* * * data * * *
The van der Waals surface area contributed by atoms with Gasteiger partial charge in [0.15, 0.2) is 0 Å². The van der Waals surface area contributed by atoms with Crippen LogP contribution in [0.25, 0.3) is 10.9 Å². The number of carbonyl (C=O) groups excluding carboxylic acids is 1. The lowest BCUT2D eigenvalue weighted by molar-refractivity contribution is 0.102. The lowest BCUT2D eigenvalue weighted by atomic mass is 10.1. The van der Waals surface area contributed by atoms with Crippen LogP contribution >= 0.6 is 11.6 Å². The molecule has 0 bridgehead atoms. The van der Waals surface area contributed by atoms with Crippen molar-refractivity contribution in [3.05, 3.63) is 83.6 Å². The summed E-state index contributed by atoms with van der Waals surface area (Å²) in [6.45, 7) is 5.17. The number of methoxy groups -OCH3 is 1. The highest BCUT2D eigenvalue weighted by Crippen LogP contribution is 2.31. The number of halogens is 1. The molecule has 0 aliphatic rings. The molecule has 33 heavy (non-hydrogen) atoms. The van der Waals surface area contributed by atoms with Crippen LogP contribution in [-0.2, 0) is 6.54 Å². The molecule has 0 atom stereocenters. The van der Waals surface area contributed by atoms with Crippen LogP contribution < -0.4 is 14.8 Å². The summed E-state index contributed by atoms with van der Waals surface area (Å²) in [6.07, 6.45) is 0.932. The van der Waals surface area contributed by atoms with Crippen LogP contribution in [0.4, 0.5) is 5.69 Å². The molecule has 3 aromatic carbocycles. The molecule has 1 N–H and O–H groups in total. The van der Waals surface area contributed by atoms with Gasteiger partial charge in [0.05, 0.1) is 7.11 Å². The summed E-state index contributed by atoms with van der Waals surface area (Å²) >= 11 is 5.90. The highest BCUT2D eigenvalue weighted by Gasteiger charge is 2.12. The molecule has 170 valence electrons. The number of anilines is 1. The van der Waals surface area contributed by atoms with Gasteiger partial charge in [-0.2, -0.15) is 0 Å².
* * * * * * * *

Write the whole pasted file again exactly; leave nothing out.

The van der Waals surface area contributed by atoms with Gasteiger partial charge in [0.15, 0.2) is 0 Å². The van der Waals surface area contributed by atoms with Crippen LogP contribution in [0.25, 0.3) is 10.9 Å². The number of carbonyl (C=O) groups excluding carboxylic acids is 1. The lowest BCUT2D eigenvalue weighted by molar-refractivity contribution is 0.102. The lowest BCUT2D eigenvalue weighted by atomic mass is 10.1. The van der Waals surface area contributed by atoms with Crippen LogP contribution >= 0.6 is 11.6 Å². The molecule has 0 bridgehead atoms. The van der Waals surface area contributed by atoms with Crippen molar-refractivity contribution in [3.05, 3.63) is 83.6 Å². The summed E-state index contributed by atoms with van der Waals surface area (Å²) in [6.45, 7) is 5.17. The number of methoxy groups -OCH3 is 1. The highest BCUT2D eigenvalue weighted by Crippen LogP contribution is 2.31. The number of halogens is 1. The molecule has 0 aliphatic rings. The molecule has 33 heavy (non-hydrogen) atoms. The van der Waals surface area contributed by atoms with Crippen LogP contribution in [-0.2, 0) is 6.54 Å². The molecule has 0 atom stereocenters. The van der Waals surface area contributed by atoms with Crippen LogP contribution < -0.4 is 14.8 Å². The summed E-state index contributed by atoms with van der Waals surface area (Å²) in [6.07, 6.45) is 0.932. The van der Waals surface area contributed by atoms with Crippen LogP contribution in [0.4, 0.5) is 5.69 Å². The molecule has 3 aromatic carbocycles. The molecule has 1 N–H and O–H groups in total. The van der Waals surface area contributed by atoms with Gasteiger partial charge in [0.05, 0.1) is 7.11 Å². The summed E-state index contributed by atoms with van der Waals surface area (Å²) >= 11 is 5.90. The highest BCUT2D eigenvalue weighted by Gasteiger charge is 2.12. The molecule has 170 valence electrons. The number of anilines is 1. The van der Waals surface area contributed by atoms with Gasteiger partial charge in [-0.2, -0.15) is 0 Å².